If you decided to go for option 2, the folder link (junction) is available and pointing to the directory reflecting the NodeJS version to be installed. Next, the installer for NodeJS is to be downloaded. The recommended version (latest v12) for J1 is available from the link:
or for all available NodeJS versions from:
Run the NodeJS installer
If you decided to go for the recommended version, a browser window is opened, and the download starts immediately. The installer node-v12.22.0-x64.msi will be downloaded to the default location Download for Windows. If the download is finished, you can start the installer directly from your browser or the download folder Download. See the installing steps from the screenshots below.
In step 5, you’re requested to install the toolset for NodeJS. These tools are not required for Jekyll or J1 and should not be installed to reduce the installation’s complexity.
Chocolatey is a package manager to manage and automate installations of OpenSource packages/applications on Windows. That might be an option if many software packages from this world need to be installed on Windows quite often.
Install/Update the package managers for NodeJS
NodeJS comes with the package manager NPM pre-installed. The native CLI for the NodeJS package management is
npm there’s another quite handy CLI for NPM available: Yarn.
yarn is developed at Facebook and can be used as a replacement for
npm. From a top-level perspective, both package management clients behave pretty much the same. The syntax
yarn uses is shorter in writing, making the command-line look a bit more natural. Therefore, the use of
yarn is preferred over
|Yarn adds some additional features to the NodeJS package management implemented for the needs at Facebook. Regarding the J1 development system, those add-ons are neither needed nor used.|
Install the latest NPM and Yarn packages for NodeJS:
npm install -g npm@latest (1) npm install -g yarn@latest
|1||The package managers npm and yarn are installed globally (-g)|
The needed software to manage J1 projects is in place. Next, the Ruby language is to be installed to run Jekyll. Go next for Installing Ruby.
The procedure to install Ruby is quite similar to install NodeJS. Because the steps are quite the same, the description is a bit more compact, skipping some parts you already know to not bother you by the same again.
The recommended path for J1 to install Ruby is:
or a path reflecting the specific version (v72 for example) to be installed like so:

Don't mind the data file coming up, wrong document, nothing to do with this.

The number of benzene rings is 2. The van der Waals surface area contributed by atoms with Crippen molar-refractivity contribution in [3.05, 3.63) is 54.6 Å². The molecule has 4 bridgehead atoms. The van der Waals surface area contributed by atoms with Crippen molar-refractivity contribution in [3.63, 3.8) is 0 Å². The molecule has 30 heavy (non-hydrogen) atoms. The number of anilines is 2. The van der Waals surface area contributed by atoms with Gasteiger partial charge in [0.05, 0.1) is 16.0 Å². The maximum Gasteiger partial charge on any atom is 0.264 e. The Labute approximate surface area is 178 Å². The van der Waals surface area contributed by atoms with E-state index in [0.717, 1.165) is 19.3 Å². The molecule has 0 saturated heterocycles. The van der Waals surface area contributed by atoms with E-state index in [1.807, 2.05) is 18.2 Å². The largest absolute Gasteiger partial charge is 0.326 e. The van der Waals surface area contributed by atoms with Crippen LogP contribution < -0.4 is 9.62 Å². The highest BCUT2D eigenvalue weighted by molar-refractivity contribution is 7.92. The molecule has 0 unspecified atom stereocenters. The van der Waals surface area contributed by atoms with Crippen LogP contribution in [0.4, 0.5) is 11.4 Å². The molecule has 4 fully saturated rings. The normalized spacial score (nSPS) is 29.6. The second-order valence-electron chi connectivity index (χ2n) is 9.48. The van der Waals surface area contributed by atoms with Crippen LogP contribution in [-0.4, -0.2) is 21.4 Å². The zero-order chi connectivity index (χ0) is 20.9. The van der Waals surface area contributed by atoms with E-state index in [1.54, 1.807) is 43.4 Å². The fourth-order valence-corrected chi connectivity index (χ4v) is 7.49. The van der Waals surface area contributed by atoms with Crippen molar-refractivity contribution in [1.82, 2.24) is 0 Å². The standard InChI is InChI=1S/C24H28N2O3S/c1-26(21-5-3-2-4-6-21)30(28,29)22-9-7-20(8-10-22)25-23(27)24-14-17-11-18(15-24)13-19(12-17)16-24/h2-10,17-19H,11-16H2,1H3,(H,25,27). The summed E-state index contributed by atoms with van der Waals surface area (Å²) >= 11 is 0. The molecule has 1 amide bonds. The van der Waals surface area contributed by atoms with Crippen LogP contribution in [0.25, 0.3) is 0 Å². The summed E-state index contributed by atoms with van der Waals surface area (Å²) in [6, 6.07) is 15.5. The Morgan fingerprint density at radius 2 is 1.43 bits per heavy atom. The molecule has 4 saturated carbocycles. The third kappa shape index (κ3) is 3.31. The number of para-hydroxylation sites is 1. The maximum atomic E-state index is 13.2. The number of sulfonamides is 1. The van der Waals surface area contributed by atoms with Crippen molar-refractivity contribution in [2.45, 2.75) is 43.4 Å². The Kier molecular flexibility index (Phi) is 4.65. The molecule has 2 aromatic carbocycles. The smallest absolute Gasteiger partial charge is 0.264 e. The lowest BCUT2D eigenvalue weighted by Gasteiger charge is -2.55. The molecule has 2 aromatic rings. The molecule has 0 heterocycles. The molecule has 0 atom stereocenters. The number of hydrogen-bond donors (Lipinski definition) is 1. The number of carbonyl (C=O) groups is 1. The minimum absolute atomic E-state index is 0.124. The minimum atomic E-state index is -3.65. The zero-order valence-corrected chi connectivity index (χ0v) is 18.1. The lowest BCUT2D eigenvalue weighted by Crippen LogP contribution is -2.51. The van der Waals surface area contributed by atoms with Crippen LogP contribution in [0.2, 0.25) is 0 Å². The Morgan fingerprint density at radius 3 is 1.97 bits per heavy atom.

Creating the installation path
To prepare the installation, create the needed installation path first. Run an elevated command shell to create the directory for Ruby.
cd C:\DevTools && md Ruby
cd C:\DevTools && md Ruby27-x64 && mklink /J Ruby Ruby27-x64
Next, the installer for Ruby is to be downloaded. The recommended version (latest Ruby v2) for J1 is available from the link:
or for all available Ruby versions from:
The development kit (DevKit) to build platform-specific Ruby modules (libraries) is needed for Jekyll and J1. This is a quite simple process to install, with no headache as for NodeJS.
Run the installer
If you decided to go for the recommended version, a browser window is opened, and the download starts immediately. The installer rubyinstaller-devkit-2.7.2-1-x64.exe will be downloaded to the default location Download for Windows. If the download is finished, you can start the installer directly from your browser or the download folder Download. See selected installing steps from the screenshots below.
|For the last step of the Ruby installation, use option 3 to install the full set of DevKit applications for Windows. To finish this install step, simply press the Return-key.|
Yeah, you finished the heavy part of setting up your development environment to run J1! From now on, no more cumbersome installations are needed. Now, you can smoothly step into the world of Jekyll using J1 doing this the simple way.
Installing J1 Template
The Template system J1 is a Ruby GEM, a so-called GEM-based template for Jekyll.
|Ruby GEMs, called Rubies sometimes, are libraries - or more general modules, to extend the Ruby language. All programming languages support a concept to extend the base functionality by modules (libraries). That is the same for Ruby. Besides system GEMs (libraries), user-defined modules are playing an important role in programming applications. Thousands of people around the world support the Ruby language by user-defined modules be (re-)used. No wonder Jekyll and J1 are using a bunch of those GEMs: to not re-invent a wheel!|
In general, the tool to install Ruby GEMs (modules) is the command gem, the package manager utility for Ruby. All modern programming languages support a marketplace to get available user-defined modules from the Internet. For Ruby, this marketplace is RubyGems.
Installing GEMs (modules/libraries) for Ruby raises an important question to be answered upfront the installation: where to install libraries used to extend a programming language? This open question is quite the same for all programming languages, not specific for Ruby.